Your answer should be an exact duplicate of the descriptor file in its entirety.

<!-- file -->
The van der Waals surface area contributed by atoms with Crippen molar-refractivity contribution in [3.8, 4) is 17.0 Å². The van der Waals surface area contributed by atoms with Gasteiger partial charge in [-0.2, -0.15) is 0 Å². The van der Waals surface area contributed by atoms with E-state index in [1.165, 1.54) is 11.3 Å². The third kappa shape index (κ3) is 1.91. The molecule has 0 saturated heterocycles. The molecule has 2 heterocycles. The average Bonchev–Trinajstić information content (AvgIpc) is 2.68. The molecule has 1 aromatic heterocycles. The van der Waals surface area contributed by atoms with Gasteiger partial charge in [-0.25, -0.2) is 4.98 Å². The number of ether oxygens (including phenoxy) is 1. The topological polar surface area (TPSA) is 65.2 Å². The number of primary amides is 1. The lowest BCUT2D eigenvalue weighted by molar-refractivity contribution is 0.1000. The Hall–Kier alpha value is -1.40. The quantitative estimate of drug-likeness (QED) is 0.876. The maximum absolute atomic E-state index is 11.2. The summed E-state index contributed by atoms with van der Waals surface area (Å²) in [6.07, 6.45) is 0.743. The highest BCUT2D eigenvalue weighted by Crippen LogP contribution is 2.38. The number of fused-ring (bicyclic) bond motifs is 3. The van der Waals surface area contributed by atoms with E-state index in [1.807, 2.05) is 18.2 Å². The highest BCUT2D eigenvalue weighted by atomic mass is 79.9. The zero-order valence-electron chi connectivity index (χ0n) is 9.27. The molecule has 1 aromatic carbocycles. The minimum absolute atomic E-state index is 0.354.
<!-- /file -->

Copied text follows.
The van der Waals surface area contributed by atoms with Crippen molar-refractivity contribution in [3.8, 4) is 17.0 Å². The van der Waals surface area contributed by atoms with Gasteiger partial charge in [-0.2, -0.15) is 0 Å². The van der Waals surface area contributed by atoms with E-state index in [1.165, 1.54) is 11.3 Å². The third kappa shape index (κ3) is 1.91. The molecule has 0 saturated heterocycles. The molecule has 2 heterocycles. The average Bonchev–Trinajstić information content (AvgIpc) is 2.68. The molecule has 1 aromatic heterocycles. The van der Waals surface area contributed by atoms with Gasteiger partial charge in [-0.25, -0.2) is 4.98 Å². The number of ether oxygens (including phenoxy) is 1. The topological polar surface area (TPSA) is 65.2 Å². The number of primary amides is 1. The lowest BCUT2D eigenvalue weighted by molar-refractivity contribution is 0.1000. The Hall–Kier alpha value is -1.40. The quantitative estimate of drug-likeness (QED) is 0.876. The maximum absolute atomic E-state index is 11.2. The summed E-state index contributed by atoms with van der Waals surface area (Å²) in [6.07, 6.45) is 0.743. The highest BCUT2D eigenvalue weighted by Crippen LogP contribution is 2.38. The number of fused-ring (bicyclic) bond motifs is 3. The van der Waals surface area contributed by atoms with E-state index in [1.807, 2.05) is 18.2 Å². The highest BCUT2D eigenvalue weighted by atomic mass is 79.9. The zero-order valence-electron chi connectivity index (χ0n) is 9.27. The molecule has 1 aromatic carbocycles. The minimum absolute atomic E-state index is 0.354.